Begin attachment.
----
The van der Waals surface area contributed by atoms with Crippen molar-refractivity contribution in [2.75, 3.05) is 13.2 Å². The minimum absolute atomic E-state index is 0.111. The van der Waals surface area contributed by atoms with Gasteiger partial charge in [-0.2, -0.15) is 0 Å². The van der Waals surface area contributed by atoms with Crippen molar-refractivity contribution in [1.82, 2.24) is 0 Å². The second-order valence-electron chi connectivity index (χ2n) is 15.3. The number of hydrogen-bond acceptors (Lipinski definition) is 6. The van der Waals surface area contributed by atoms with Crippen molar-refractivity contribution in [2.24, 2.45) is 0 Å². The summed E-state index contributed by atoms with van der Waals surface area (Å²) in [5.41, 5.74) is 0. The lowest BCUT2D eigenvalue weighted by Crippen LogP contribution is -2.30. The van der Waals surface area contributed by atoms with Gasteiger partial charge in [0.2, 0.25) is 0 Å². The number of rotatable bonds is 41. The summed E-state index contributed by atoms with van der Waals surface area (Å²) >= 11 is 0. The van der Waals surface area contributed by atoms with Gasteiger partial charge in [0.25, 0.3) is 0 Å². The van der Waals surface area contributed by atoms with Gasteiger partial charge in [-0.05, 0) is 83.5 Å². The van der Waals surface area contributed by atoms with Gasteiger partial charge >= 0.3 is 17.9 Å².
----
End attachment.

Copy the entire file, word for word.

The van der Waals surface area contributed by atoms with Crippen molar-refractivity contribution in [2.75, 3.05) is 13.2 Å². The minimum absolute atomic E-state index is 0.111. The van der Waals surface area contributed by atoms with Gasteiger partial charge in [-0.2, -0.15) is 0 Å². The van der Waals surface area contributed by atoms with Crippen molar-refractivity contribution in [1.82, 2.24) is 0 Å². The second-order valence-electron chi connectivity index (χ2n) is 15.3. The number of hydrogen-bond acceptors (Lipinski definition) is 6. The van der Waals surface area contributed by atoms with Crippen molar-refractivity contribution in [2.24, 2.45) is 0 Å². The summed E-state index contributed by atoms with van der Waals surface area (Å²) in [5.41, 5.74) is 0. The lowest BCUT2D eigenvalue weighted by Crippen LogP contribution is -2.30. The van der Waals surface area contributed by atoms with Gasteiger partial charge in [0.2, 0.25) is 0 Å². The number of rotatable bonds is 41. The summed E-state index contributed by atoms with van der Waals surface area (Å²) >= 11 is 0. The van der Waals surface area contributed by atoms with Gasteiger partial charge in [0.25, 0.3) is 0 Å². The van der Waals surface area contributed by atoms with Gasteiger partial charge in [-0.05, 0) is 83.5 Å². The van der Waals surface area contributed by atoms with Gasteiger partial charge >= 0.3 is 17.9 Å².